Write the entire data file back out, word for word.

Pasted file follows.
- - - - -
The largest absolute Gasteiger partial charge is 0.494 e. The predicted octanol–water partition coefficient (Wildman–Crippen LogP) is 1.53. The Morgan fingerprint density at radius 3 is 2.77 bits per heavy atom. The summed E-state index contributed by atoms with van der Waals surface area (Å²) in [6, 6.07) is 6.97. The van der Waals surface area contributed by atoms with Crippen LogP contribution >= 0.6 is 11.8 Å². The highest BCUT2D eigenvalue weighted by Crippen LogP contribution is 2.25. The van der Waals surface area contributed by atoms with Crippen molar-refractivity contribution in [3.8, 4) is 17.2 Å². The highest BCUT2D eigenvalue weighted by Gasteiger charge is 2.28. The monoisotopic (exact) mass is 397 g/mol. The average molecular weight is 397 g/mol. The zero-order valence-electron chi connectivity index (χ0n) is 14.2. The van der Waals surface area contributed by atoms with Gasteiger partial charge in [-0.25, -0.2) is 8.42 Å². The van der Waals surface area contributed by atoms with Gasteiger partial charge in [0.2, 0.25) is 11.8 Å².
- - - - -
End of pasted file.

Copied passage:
The largest absolute Gasteiger partial charge is 0.494 e. The predicted octanol–water partition coefficient (Wildman–Crippen LogP) is 1.53. The Morgan fingerprint density at radius 3 is 2.77 bits per heavy atom. The summed E-state index contributed by atoms with van der Waals surface area (Å²) in [6, 6.07) is 6.97. The van der Waals surface area contributed by atoms with Crippen LogP contribution >= 0.6 is 11.8 Å². The highest BCUT2D eigenvalue weighted by Crippen LogP contribution is 2.25. The van der Waals surface area contributed by atoms with Crippen molar-refractivity contribution in [3.8, 4) is 17.2 Å². The highest BCUT2D eigenvalue weighted by Gasteiger charge is 2.28. The monoisotopic (exact) mass is 397 g/mol. The average molecular weight is 397 g/mol. The zero-order valence-electron chi connectivity index (χ0n) is 14.2. The van der Waals surface area contributed by atoms with Gasteiger partial charge in [-0.25, -0.2) is 8.42 Å². The van der Waals surface area contributed by atoms with Gasteiger partial charge in [0.2, 0.25) is 11.8 Å².